Working For The Benefit Of All

The HP 3000 Proves it's A-Live at Deserets Mutual BenefitAdministratorsGeorge A. Thompsono called "venerable technologies" in thecomputer industry come and go so quickly that the words have since lost all meaning. Sowhen a technology demonstrates not only staying power but manages to keep up-to-date, it'snothing short of astonishing. It's hard to think of another computer platform (now almostthirty years old) with that kind of longevity. Yes, with a zealous, some might sayfanatical, installed base, the HP 3000 remains if not a cash cow for HP, something of a"sacred cow" for its dedicated, loyal users.

Just as the role of IBM's AS/400 within large corporations has been redefined in thesever-centric world at the end of the 20th century, the role of the HP 3000 has beenredefined. But the HP 3000 has uniquely fulfilled its niche inside smaller- tomedium-sized companies, especially since the demise of Digital Equipment.

Semi-Precious Processing

So, when IT managers speak of the HP 3000 as "running the crown jewels of theirorganization," it's not mere hyperbole. And that accurately describes the situationfor David Lewis, CIO at Deseret Mutual Benefits Administrators (Salt Lake City, Utah), ahealth claims processing company, which has been in business for 22 years. "We'vebeen an HP shop for at least ten," according to Lewis.

Deseret's overall configuration (see diagram on page 34) consists of a single HP 3000995/200 running the production work and one HP 3000 937 which is used for development andtesting. There are also Novell NetWare and NT LANs "generally running on Compaqhardware." Lewis also notes that "we have a HP 9000 G40 running a FileNetimaging application that maintains images of claims as well as enrollment documents. Butby far, it's the Amisys (acquired by healthcare information systems specialist, HBOC, inJune, 1997) medical claims processing system on the HP 3000 that is the most preciousjewel in the crown for Lewis. "It maintains the enrollment information for all of theparticipants [or clients] which we serve."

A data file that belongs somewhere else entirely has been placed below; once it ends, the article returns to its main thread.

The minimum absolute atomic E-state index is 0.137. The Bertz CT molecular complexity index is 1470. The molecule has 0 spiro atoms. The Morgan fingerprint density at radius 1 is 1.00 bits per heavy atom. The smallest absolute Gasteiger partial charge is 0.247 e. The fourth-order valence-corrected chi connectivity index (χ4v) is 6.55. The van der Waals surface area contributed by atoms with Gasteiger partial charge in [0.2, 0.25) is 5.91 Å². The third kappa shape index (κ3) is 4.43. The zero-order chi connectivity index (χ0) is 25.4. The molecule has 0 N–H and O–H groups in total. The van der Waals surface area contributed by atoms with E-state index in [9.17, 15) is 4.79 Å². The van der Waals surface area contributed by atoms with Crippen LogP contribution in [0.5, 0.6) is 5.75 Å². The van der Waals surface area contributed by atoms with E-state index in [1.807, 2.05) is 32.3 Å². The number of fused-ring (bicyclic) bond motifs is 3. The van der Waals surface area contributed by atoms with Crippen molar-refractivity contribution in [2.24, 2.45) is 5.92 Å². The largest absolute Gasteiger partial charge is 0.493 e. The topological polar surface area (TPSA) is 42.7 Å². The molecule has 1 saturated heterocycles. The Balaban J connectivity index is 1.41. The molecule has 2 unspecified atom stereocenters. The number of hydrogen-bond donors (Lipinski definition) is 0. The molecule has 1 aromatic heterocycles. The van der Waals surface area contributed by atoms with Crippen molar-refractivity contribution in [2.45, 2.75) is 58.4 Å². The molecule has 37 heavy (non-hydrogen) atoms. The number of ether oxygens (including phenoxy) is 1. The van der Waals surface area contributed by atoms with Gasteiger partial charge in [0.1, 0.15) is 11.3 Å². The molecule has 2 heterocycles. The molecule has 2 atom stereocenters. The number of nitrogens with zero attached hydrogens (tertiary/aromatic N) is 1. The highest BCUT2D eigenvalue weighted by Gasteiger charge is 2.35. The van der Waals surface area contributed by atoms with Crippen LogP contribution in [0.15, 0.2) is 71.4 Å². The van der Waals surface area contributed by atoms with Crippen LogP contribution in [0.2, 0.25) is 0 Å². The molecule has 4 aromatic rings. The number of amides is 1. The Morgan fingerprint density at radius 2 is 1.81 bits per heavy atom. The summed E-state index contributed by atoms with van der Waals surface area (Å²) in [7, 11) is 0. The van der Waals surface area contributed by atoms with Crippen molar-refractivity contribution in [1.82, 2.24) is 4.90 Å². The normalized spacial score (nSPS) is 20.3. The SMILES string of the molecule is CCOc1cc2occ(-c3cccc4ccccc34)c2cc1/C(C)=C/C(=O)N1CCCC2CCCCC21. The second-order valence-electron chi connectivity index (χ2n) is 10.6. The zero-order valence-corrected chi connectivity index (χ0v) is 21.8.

Processing a half-million claims a year, the HBOC/Amisys application runs on top of anImage database (native to the HP 3000). "It's a very solid database. We've never lostany data. We are very happy about that." And with good reason -- the system holdsinformation on 120,000 lives [or records], according to Lewis. But that's just thebeginning of the story. Like every company these days, Lewis wanted to create a Web sitefor Deseret's participants. But unlike many existing corporate Web sites posting staticinformation like corporate information, handbooks or explanations, Lewis emphasizes thatthe Deseret Web site ( was not driven by marketing considerations. "Wewanted to provide something that's going to go beyond that."

Deseret Mutual has three primary customer or client groups, explains Lewis. "Firstis the group of 'Employers,' the HR/Benefit departments of the companies we serve; thesecond group is the 'Insureds,' the participants in the benefit plan; and the third groupare the 'Providers,' those that provide services, like hospitals and physicians. We wantedto address the needs of each group."

Early on, according to Lewis, there were three initial design objectives: 1. It had tooperate on any browser. "We designed using HTML, for the lowest common denominator.We didn't want our Insureds who were dialing in from home to have a certain level ofbrowser to have functionality. 2. Fast load times. "Many of the Insureds [use]modems, so we designed with minimal, but hopefully pleasing, graphics" 3. Directaccess to the LIVE data. "This was the issue at stake for HP 3000 and Imagedatabase."